Thursday, July 25, 2013

Television dominates user viewership on subscription video-on-demand services

For those of you out there that subscribe to a video-on-demand (SVOD) service like Hulu Plus, Amazon Prime or Netflix, would you be surprised to find that television content dominated consumer viewing over movies? The company GfK recently did some research to see which consumers prefer.

According to MediaPost, the three services have the following viewership:

·        Amazon Prime: 79% view TV content vs. 21% view movie content

·        Hulu: 96% view TV content vs. 4% view movie content

·        Netflix: 77% view TV content vs. 23% view movie content

Research shows that on average of SVOD services, television had about 81% viewership vs. movies at 19%.

Interesting to note is that a large amount of viewing takes place on an Internet-connected TV device. A device could be a gaming console, Blu-ray player, etc.

The important take away from this for advertisers is the fact that consumers are seeking out TV content on a massive scale whether it’s on broadcast television or a subscription service. Advertisers may not be able to be on some of the SVOD’s yet; however, there are still ways to reach these people through digital initiatives and maintaining a strong broadcast schedule. 

Thursday, July 18, 2013

US adults seek out TV for the main news source

As a media buyer and planner, I love reviewing polls and surveys that reflect how consumers are using media. It helps me create a more knowledgeable campaign for my clients. Recently, a new Gallup poll was taken to explain which media is the main source of news for adults in the United States. According to eMarketer, television still ranks number one.

If breaking down responders by age, the following was found:

18-29 year olds
·        50% prefer TV
·        27% prefer internet
·        7% prefer print
·        3% prefer radio
·        6% prefer other
·        7% have no opinion

30-49 year olds
·        50% prefer TV
·        28% prefer internet
·        6% prefer print
·        7% prefer radio
·        6% prefer other
·        2% have no opinion

50-64 year olds
·        58% prefer TV
·        18% prefer internet
·        8% prefer print
·        7% prefer radio
·        5% prefer other
·        3% have no opinion

65+ year olds
·        68% prefer TV
·        6% prefer internet
·        18% prefer print
·        4% prefer radio
·        2% prefer other
·        3% have no opinion

Interesting to note is the fact that the 18-29 and 30-49 age groups responded fairly similarly. Also, the older age group of 65+ had quite a jump in TV as a main news source, and it is the only age group to have print as the second highest ranked media. The other age groups followed up TV with the internet.

Thursday, July 11, 2013

New report shows magazine audience grows from last year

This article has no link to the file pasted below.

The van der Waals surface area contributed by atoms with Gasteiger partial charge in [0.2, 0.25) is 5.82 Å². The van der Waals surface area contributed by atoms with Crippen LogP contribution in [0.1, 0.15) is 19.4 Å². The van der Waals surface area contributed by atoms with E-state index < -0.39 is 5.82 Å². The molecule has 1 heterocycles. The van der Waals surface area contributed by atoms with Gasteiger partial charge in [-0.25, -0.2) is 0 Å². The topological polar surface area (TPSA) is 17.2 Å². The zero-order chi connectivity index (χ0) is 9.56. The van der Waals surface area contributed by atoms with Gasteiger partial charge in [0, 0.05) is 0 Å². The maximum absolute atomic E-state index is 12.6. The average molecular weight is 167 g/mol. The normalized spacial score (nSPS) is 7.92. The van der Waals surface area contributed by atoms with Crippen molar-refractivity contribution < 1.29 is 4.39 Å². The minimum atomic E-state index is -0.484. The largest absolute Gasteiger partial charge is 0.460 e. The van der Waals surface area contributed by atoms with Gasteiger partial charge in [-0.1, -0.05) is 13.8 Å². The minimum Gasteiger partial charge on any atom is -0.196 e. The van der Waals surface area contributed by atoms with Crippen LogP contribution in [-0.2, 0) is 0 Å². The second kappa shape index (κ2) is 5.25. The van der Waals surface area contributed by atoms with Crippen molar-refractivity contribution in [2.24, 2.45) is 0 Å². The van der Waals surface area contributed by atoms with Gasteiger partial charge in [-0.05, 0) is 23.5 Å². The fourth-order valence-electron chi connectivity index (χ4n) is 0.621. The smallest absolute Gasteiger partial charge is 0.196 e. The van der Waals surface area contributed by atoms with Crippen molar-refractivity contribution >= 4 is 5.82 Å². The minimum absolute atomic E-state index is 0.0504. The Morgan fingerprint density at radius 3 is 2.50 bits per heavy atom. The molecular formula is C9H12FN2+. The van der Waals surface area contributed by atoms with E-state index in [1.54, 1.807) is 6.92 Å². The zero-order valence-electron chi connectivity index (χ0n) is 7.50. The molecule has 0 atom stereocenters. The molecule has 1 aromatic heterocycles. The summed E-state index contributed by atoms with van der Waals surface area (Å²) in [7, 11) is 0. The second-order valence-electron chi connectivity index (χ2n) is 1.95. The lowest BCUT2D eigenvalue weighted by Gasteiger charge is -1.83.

With digital media making a bigger presence in consumers everyday lives, advertisers can benefit in knowing to what degree this is true. MediaPost recently reported on data from GfK MRI that looked into American readership of magazines across the print and digital formats.

Overall, the data showed that print readership has increased since last year. If looking at the print magazine by itself, it increased from 1.19 billion in early 2012 to 1.21 billion in spring 2013. This is about a 2.36% increase in readership.

The digital platform is still new and growing, so its readership is less than print’s. As of this year, it’s approximately 1.4% of the total readership. In fact, the digital audience was 9.2 million in early 2012 and grew to 16.9 million a year later.

In combination of print and digital platforms (not including users on the magazine website), the magazine audience increased by 2.98% from last year.

The data shows that approximately 62% of the magazines measured audience increases from the year prior. Some of the titles include Diabetes Forecast, Psychology Today, Yoga Journal, Costal Living, and Food Network Magazine.  The publications FamilyFun and PC World were down in readership.

Thursday, July 4, 2013

Teens pessimistic on future economic standing

The cable network MTV recently produced a study entitled “The New Millennials Will Keep Calm and Carry On,” which breaks down the millennial generation and the perceptions of the economy.

MediaPost reports that the study broke down the millennial generation in two parts, one being the younger skewing between the ages of 14-17, and the other being the older skewing twenty somethings. Interestingly enough, it is the younger millennials who have a more pessimistic view of the economy. About 60% of 14-17 year-old respondents think his/her generation will be worse off than his/her parents. The majority worry the current economy will negatively affect his/her potential futures.

Older millennials collectively responded in a more positive view of the economy. Reports show that this group believes that a successful future is possible and almost guaranteed with the help of college, working hard and playing by the rules.

While there was no distinguished reason why this group has split feelings of the economy, it may be due slightly to the fact that younger millennials may still be at home with the parents. Being at home and hearing the economic struggles from the parents’ perspective, may be a reason for the negative views of 14-17 year olds.